For three hours she pleaded with him until he could hold out no longer. “This way, Miss,” he said and showed Elizabeth Cochrane into the editor’s office.
“On the ‘Pittsburgh Dispatch’ I wrote under the name of ‘Nellie Bly’,” she told the editor. “Here is a list of articles I should like to write for you.”
The editor, already impressed by her determination to see him, was even more impressed when he looked at the paper she handed over.
“Try this one,” he said, pointing to a topic. “If you can do it I’ll take you on.”
The idea was that she would pretend she was mad so she could report on life inside a New York mental asylum. Her performance was so convincing that a panel of doctors committed her to the asylum. Here she was horrified by the wretched conditions of the patients.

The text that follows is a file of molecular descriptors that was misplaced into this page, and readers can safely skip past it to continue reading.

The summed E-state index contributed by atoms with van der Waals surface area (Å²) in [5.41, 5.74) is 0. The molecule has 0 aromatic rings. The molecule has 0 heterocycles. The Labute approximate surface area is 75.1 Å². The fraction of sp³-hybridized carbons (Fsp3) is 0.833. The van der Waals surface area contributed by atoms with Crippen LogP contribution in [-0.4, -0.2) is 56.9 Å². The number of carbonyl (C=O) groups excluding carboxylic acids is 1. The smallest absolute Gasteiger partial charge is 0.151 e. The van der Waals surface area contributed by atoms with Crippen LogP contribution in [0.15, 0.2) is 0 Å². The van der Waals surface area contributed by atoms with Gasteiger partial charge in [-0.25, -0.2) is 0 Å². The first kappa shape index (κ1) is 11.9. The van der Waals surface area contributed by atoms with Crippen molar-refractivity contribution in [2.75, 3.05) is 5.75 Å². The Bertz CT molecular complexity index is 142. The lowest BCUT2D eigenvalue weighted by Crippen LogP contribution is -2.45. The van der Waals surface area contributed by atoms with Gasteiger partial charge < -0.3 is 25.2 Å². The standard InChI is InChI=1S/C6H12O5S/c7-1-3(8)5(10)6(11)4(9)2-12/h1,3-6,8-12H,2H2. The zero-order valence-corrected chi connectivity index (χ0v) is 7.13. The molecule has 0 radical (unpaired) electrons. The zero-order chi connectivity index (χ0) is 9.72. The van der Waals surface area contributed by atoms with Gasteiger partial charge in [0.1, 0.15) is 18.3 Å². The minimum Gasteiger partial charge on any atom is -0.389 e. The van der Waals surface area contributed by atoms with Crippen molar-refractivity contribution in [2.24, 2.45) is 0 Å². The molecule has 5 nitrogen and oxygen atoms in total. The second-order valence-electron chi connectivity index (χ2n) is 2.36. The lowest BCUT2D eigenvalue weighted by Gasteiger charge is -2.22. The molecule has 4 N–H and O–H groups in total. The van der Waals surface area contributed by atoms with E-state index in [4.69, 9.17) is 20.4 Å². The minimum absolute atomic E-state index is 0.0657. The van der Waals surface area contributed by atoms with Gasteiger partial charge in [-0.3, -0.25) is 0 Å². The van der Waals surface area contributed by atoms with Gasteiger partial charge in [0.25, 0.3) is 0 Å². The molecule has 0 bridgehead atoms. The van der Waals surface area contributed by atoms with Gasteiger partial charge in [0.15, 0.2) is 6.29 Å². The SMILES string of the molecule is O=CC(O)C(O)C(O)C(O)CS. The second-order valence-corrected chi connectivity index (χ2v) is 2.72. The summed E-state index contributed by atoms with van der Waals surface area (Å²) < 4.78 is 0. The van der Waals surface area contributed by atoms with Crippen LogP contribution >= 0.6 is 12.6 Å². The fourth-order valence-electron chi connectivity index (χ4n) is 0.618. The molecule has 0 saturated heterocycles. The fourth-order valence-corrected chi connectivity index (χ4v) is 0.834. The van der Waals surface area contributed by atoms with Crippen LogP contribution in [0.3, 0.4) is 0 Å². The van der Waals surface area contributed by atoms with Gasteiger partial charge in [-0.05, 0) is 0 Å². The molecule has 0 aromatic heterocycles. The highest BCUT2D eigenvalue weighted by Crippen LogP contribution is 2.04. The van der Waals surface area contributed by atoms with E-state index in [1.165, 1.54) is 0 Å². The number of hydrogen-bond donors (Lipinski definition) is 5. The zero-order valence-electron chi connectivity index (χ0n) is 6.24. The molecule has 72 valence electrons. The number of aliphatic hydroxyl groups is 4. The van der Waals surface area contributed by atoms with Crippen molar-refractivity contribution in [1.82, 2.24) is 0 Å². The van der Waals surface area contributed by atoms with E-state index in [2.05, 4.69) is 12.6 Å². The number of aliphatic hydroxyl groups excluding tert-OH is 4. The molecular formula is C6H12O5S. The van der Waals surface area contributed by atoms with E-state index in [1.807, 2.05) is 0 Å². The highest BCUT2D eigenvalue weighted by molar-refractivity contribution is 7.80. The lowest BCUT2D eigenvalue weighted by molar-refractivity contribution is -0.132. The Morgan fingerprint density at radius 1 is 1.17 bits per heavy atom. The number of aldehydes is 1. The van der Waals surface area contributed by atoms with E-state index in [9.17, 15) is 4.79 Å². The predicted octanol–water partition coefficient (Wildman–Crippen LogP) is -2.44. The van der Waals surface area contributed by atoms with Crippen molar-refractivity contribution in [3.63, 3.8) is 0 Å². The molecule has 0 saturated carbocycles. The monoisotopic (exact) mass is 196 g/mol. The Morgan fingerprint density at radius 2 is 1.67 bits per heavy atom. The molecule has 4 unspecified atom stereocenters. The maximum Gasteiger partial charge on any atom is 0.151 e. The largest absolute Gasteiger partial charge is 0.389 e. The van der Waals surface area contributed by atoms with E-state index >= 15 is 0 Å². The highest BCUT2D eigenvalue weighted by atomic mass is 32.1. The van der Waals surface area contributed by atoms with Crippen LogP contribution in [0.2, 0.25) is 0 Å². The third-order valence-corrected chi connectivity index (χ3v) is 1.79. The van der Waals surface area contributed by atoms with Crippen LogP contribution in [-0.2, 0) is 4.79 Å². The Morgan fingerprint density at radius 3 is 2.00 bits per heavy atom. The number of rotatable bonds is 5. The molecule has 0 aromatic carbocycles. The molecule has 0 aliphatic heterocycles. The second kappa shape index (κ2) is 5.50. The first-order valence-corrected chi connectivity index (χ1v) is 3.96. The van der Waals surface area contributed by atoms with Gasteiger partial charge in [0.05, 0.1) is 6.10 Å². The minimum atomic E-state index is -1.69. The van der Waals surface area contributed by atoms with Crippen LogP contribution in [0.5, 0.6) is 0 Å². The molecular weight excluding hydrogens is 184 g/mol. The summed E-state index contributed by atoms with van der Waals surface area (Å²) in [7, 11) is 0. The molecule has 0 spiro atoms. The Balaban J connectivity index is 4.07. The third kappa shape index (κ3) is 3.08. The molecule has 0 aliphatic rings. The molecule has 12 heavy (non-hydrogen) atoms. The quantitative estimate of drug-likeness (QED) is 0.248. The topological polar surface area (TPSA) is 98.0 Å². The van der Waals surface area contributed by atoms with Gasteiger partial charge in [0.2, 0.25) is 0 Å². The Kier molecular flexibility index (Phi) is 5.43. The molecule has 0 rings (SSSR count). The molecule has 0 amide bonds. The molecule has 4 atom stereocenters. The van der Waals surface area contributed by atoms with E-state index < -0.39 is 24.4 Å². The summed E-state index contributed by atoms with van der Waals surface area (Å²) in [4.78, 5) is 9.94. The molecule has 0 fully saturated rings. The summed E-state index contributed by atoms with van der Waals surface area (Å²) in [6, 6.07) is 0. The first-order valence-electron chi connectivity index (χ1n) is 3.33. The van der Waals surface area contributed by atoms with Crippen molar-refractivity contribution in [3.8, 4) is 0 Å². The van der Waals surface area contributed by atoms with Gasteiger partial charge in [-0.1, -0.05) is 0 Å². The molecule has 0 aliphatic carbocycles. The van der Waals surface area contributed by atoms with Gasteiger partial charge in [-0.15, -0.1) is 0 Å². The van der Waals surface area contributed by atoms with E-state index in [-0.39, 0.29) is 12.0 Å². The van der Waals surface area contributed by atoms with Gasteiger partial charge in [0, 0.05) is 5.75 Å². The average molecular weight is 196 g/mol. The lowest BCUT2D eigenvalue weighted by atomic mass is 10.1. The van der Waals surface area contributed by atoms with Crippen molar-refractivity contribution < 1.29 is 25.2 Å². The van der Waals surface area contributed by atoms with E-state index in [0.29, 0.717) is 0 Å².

When her experiences were printed in the “World” there was a public outcry and a Grand Jury was set up to investigate her criticisms. As a result of its findings the authorities allotted 3,000,000 dollars to improve conditions at the asylum.
Nellie Bly was given her permanent job.
She went from success to success, but her most exciting story began when, on 14th November 1889, she boarded the “Augusta Victoria” for London. Her assignment was to beat the round-the-world record of the fictional character Phileas Fogg in Jules Verne’s “Around the World in Eighty Days”.
Great public interest was shown in her attempt. Each day the “World” printed a map showing her progress and there was heavy betting on whether she would reach certain points on time.